Pressure mounted on the two biggest British tobacco companies to settle claims from lung cancer victims yesterday after BAT held out the prospect of a multi-billion pound settlement with thousands of smokers in the United States.
BAT, maker of one in ten of the 5.3 trillion cigarettes smoked every year, said for the first time that it would consider a "sensible proposal" to resolve its 40-year stand-off with the anti-smoking lobby, although it stopped short of admitting liability for any deaths.
Martin Broughton, chief executive of London-based BAT, which makes Lucky Strike, Kool and Benson & Hedges in the US, said the cost of litigation and the impact of outstanding American court cases on shares had forced it to consider a deal.
He added: "There ought to be a sensible figure ... that would get lawsuits off our agenda and let us get on with running our business...".
The climbdown is a dramatic development after four decades in which the industry has consistently refused to admit the harm cigarettes cause and has boasted of how it has never paid a cent in damages.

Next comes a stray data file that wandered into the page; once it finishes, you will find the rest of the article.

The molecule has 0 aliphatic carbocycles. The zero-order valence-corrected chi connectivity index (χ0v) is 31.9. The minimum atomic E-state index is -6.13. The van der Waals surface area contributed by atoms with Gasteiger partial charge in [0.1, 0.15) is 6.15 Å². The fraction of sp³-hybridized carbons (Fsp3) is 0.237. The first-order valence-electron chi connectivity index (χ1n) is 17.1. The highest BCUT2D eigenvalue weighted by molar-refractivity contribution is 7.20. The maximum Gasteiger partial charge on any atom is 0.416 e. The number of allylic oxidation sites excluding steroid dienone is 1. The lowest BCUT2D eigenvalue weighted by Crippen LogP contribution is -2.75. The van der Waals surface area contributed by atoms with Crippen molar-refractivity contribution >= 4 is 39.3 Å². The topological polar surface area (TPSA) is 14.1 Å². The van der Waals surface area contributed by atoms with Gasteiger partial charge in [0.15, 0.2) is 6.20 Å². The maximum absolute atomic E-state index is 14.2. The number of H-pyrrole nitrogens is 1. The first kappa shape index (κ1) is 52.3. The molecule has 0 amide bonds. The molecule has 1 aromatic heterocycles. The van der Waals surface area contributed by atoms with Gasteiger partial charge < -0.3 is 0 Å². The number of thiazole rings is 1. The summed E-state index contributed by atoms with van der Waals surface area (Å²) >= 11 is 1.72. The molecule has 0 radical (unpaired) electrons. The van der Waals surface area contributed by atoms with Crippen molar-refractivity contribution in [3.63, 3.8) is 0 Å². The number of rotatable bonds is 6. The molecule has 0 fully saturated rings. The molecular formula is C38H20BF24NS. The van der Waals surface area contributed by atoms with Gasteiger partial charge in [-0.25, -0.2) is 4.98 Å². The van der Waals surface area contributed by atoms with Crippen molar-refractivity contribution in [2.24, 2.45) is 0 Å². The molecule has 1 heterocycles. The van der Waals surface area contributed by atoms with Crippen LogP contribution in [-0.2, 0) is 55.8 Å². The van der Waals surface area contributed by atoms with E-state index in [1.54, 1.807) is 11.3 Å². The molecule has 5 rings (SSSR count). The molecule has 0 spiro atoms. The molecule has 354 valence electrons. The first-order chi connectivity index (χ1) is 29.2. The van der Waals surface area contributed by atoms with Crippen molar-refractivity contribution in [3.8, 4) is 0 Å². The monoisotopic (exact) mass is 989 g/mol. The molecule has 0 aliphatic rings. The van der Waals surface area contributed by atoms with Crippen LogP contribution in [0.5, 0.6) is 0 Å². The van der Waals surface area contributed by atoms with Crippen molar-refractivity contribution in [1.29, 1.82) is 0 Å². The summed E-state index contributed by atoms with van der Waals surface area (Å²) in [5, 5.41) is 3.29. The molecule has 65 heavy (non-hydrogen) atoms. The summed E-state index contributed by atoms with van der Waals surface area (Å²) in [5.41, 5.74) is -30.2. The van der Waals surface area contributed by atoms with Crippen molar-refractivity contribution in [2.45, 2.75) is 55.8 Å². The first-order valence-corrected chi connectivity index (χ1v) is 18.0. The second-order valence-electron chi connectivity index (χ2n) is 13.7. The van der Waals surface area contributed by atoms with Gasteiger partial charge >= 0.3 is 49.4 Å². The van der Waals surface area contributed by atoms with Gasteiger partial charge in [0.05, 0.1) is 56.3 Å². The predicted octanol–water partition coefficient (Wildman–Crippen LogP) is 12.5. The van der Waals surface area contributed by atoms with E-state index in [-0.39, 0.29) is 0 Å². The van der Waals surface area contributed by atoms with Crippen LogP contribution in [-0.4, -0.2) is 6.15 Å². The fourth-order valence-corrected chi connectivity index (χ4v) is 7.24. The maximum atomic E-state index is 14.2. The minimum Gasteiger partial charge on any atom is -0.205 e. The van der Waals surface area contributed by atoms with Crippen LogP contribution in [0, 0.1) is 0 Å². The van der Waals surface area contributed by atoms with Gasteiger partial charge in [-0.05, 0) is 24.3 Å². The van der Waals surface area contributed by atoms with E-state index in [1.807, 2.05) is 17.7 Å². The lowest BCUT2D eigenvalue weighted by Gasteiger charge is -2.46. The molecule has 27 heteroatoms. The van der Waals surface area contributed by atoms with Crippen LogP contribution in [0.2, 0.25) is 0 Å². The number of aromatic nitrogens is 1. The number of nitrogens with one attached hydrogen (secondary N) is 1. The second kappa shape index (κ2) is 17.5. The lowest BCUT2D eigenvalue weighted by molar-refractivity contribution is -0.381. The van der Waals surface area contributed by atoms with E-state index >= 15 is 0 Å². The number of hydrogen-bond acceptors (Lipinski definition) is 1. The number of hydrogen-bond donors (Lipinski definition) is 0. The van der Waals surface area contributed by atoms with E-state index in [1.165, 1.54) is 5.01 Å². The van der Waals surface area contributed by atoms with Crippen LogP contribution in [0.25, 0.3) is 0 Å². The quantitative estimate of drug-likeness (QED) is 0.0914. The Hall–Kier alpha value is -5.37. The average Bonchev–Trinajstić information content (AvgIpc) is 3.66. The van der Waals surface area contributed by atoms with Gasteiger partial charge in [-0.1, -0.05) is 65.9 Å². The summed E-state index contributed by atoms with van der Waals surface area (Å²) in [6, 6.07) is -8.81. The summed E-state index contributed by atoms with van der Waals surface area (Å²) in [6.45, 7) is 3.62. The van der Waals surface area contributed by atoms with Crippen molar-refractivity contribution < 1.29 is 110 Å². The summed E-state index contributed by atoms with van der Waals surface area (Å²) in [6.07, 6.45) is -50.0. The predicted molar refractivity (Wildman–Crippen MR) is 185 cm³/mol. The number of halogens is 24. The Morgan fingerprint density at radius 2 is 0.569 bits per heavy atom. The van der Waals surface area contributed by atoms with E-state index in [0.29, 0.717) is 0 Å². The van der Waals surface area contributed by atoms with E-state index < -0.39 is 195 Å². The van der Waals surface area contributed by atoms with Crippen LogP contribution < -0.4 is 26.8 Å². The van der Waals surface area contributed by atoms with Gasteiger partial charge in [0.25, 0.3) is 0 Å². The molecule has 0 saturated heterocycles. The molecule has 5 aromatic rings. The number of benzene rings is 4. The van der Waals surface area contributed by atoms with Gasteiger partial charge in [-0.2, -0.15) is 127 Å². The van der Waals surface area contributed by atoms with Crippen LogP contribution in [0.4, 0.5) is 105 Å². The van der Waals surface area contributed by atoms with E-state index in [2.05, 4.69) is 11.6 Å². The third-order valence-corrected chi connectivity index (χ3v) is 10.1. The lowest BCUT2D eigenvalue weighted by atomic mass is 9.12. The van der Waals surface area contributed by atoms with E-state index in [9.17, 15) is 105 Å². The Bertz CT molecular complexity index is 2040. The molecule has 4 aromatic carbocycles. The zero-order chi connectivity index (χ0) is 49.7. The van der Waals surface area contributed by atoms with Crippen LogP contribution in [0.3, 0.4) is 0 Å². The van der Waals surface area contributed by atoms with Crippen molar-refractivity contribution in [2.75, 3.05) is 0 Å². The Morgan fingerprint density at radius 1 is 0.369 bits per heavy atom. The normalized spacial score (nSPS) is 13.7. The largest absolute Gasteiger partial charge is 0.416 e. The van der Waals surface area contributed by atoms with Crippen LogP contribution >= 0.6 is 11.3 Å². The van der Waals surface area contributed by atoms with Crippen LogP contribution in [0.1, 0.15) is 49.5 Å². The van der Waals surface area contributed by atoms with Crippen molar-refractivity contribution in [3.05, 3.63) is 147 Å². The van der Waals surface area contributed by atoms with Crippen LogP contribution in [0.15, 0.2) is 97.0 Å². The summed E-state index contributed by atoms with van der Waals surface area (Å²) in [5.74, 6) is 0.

While BAT does not sell cigarettes in Britain, the company's shift in attitude could have important implications for claims by British smokers against two other tobacco giants. In the first group legal action in the UK, 40 cancer victims are claiming that Gallaher, which makes British Benson & Hedges and Silk Cut, and Imperial Tobacco Group, which makes Embassy and Players, negligently failed to cut tar levels in their products when it became clear that this would have reduced cancer among smokers.
Martyn Day, of Leigh, Day & Co, the solicitors co-ordinating the case, said: "I think there is no question that BAT considering settlement will have a very big impact on the cases here, because of the effect the smoking litigation has had on share prices.
"We know that the prices have been severely depressed here. By having some sort of resolution they will lift the cloud that is hanging over their heads. The pressures from stockholders in Gallahers and Imperial will be very great," he said.
Mr Day has estimated that if the two companies lost, they could be at risk of claims for the next 10 to 15 years from smokers who took up the habit in the late 1940s and early 1950s, the heyday of cigarette advertising when the joys of tobacco were also at the heart of cinema chic. Taking an average claim of pounds 50,000, that could cost them pounds 1bn to pounds 2bn a year over the 10- to 15-year period.
Ash, the anti-smoking group, has been urging investors to take note of the legal action when considering whether to invest in the tobacco industry. But Ash is concerned that the tobacco conglomerates might settle cases in the US and Europe, but largely unregulated sales would continue unabated in the Third World.
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